2012 April 12 – Day 32 – Piraeus, Greece – Day 2 (Part 2)

We left the ruins of Corinth and drove 45 minutes to Mycenae.  The Mycenaeans were a Bronze Age civilization that was the most powerful in all of Greece for 400 years (1500 BC – 11)) BC) before it disappeared.

German amateur archaeologist, Heinrich Schliemann discovered the site in 1874 and excavations have been going on ever since.  Mr. Schliemann was searching all over Greece trying to prove that the stories of Homer’s ‘Illiad’ and ‘Ulysses’ were real people and real events.  Which, in fact, he did.

This was the main center of the Mycenaean world, uniquely placed to control the communication routes in all directions and naturally, strongly defended.  The site housed the royal house of Atreidae and their people.  Archaeological evidence has been found of even earlier habitation; as far back as the 3rd millennium.                      The view as we climbed the hill was pretty nice. The hill and surrounding area were part of the archaeological site, so obviously we did not have time to check it out very thoroughly.  They do have good information signs in both Greek and English so that helps a lot to know what is what. Entrance to the city is through the Lion Gate, which is estimated to be 3250 years old and the earliest known example of what is called a monumental statue. As you can tell by the gigantic wall the city was extremely well fortified.  It is called a Cyclops rock  wall due to the immense size of each block – each one was the size of a Smart car.  How they cut them and moved them and stacked them is beyond me.  Lots of slaves and smarts, I guess. The big stones were made of conglomerate rock; which is huge rocks made of compressed small rocks.  Once the group was through the entrance gate our guide again had the group cluster around her while she talked for 15-20 minutes.  And, as before, I wandered off to explore on my own.  I was able to climb to the top of the hill by the time she and the group had moved twice.

As you follow the path upward you get good views of the Grave Pits that have been excavated.  Several tons of gold masks, dishes, ornaments and jewelry was found in Circular Grave Circle A.  Grave Circle A was the final resting place of four men and two women. Several other tour groups and school classes arrived not long after we did.  Everything gets pretty crowded in these parts. One can certainly see why they built their main city atop this hill.  You can see in all directions for miles and miles.                                 I loved all the pretty little flowers.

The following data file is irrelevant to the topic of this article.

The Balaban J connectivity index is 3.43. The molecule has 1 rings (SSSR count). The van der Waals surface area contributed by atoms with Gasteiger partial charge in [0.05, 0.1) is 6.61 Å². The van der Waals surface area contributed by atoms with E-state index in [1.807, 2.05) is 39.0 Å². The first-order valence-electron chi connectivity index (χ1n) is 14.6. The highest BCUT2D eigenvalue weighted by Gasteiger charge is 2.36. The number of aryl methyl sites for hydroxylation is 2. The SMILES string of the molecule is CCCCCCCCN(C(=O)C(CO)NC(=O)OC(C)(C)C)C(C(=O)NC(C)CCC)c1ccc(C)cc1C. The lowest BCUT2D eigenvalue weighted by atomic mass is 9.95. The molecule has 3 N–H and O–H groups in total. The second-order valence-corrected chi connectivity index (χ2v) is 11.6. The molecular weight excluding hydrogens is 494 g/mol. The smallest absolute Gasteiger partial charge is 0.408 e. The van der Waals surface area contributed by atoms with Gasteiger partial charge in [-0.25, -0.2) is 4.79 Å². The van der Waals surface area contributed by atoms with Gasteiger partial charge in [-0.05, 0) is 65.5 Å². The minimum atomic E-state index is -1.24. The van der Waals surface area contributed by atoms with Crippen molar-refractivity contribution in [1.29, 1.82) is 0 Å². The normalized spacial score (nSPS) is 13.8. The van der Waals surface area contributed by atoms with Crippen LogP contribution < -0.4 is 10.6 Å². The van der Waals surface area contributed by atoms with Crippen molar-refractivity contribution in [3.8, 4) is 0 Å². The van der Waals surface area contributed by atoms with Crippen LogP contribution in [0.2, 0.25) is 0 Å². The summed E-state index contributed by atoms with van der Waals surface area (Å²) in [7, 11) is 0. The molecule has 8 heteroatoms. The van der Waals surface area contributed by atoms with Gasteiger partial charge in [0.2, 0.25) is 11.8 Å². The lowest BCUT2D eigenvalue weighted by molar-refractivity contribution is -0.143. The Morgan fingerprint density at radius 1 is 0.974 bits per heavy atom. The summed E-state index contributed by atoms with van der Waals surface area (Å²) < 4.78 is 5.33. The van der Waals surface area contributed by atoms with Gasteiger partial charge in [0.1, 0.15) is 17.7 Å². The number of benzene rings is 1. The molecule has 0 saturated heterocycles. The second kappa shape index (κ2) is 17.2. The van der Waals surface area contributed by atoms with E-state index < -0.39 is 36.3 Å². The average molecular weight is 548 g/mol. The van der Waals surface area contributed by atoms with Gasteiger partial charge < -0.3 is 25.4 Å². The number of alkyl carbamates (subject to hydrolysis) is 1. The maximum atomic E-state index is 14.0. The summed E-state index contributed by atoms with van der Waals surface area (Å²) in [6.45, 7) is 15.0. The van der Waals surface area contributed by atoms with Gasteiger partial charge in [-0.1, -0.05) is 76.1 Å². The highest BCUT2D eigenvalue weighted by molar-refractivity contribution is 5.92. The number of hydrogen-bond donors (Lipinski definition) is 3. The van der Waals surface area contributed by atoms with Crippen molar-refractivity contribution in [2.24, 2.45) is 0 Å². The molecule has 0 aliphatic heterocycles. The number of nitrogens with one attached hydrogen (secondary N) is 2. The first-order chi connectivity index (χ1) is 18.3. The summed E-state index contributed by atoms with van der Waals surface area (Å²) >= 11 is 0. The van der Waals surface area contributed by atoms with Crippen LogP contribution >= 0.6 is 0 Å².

We made our way back down and onto the bus again.  As we were leaving I got this picture of the ruins.  Pretty impressive walls and construction.Our final stop was the ‘Treasury of Atreus’, also called the ‘Tomb of Agamemnon’, who was the Greek Commander-in-Chief during the Trojan War.  The beehive-shaped vault is accessed by way of another Cyclops stone wall.  The entrance doorway has a single stone lintel that is estimated to weight 182 tons!  The entire tomb, walls, and entryway was completely buried and nothing was visible when you looked at the hillside.  What made Schliemann search the area, I have no idea.  I guess something about it said there was something there. The tomb interior is about 12 meters (40′)  high, but looks higher because the blocks are smaller as they go up.   After we had completed our tour of Agamemnon’s Tomb the bus took us to a restaurant on the outskirts of modern-day Mycenae for a delicious lunch, followed, of course, with some time to shop. After lunch it was time for the drive back to the port. We arrived at 4:30, in time to have a rest before dinner.

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